Neuroprotective strategies: Amiloride Clinical Trial in Optic Neuritis (ACTION)

Image shows research test tubes stacked up

Dr Matthew Craner

University of Oxford

£377,283

About the project

The aim of this project is to investigate the effect of amiloride as a new therapy for protecting nerves from damage following inflammation. Amiloride is a drug already used to treat heart failure and high blood pressure, so we know it's safe. The study will use imaging techniques to look at the effect of amiloride on nerve fibre loss in the retina of people following optic neuritis.

How will it help people with MS?

Effective therapies for protecting nerve fibres from damage in MS are urgently needed. It is also important to find ways of quickly assessing these therapies. This project could develop amiloride as a neuroprotective therapy for MS. The findings of this project will also pave the way for more clinical trials in the future.

The difference you can make

Projects like this are vital if we are to achieve our goal of developing and testing neuroprotective therapies that prevent and slow disability progression.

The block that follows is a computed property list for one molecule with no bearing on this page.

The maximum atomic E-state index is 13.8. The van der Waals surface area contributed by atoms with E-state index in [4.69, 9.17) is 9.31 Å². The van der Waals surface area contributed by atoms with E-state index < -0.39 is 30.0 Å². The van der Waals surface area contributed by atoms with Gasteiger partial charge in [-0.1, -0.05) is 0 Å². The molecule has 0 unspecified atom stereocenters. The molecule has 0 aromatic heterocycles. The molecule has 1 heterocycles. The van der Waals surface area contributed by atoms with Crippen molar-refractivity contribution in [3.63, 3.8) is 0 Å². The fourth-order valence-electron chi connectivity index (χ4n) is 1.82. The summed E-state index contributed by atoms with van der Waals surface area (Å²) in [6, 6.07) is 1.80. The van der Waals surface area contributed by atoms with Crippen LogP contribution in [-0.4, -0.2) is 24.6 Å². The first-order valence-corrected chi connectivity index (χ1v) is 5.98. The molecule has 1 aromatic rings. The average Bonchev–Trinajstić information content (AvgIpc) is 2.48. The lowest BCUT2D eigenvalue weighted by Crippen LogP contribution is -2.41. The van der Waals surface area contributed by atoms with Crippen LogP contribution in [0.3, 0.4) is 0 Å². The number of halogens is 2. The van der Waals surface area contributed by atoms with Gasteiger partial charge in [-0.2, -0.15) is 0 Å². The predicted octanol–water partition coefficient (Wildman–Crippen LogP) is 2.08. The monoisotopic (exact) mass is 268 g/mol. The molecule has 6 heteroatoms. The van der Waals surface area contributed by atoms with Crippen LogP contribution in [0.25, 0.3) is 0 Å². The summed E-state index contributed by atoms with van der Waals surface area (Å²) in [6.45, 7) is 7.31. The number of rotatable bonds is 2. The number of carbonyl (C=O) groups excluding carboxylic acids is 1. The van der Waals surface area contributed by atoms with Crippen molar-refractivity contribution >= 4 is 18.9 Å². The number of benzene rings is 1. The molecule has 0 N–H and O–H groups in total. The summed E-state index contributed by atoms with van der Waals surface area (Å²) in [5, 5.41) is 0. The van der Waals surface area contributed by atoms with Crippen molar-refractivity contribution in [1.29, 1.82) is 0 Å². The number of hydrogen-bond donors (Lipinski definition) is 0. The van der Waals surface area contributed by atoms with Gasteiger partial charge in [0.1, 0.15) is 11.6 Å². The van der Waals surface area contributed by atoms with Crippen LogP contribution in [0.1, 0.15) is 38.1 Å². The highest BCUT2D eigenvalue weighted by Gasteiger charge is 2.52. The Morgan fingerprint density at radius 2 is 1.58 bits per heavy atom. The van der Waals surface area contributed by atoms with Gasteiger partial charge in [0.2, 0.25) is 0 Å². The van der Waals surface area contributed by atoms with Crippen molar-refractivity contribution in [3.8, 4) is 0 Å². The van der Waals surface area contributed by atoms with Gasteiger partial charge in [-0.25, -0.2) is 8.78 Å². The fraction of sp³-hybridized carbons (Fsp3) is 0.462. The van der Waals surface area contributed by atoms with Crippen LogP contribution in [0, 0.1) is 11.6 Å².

The next research breakthrough is in reach

Your donation will help stop MS.

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£10could buy vital lab supplies for MS researchers, helping them find ways to stop MS faster

£20could pay for lab equipment like petri dishes to grow bacteria important for studying the genetics of MS

£30could process one blood sample, giving us crucial information about genes that could lead to treatment breakthroughs

Every penny you give really does take us a step closer to stopping MS. Your donation will make a difference.

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    Our minimum donation is £2, please enter a different amount.

£10a month could pay for lab equipment like microscope slides to study the building blocks of MS

£20a month could pay for lab equipment like petri dishes to grow bacteria important for studying genetics

£30a month could process a blood sample to help us understand what causes MS, so we can stop it in its tracks

Your regular donation means we can keep funding world class MS research with confidence. Together we will stop MS.

Photo: young girl with MS sits in hospital chair smiling at male nurse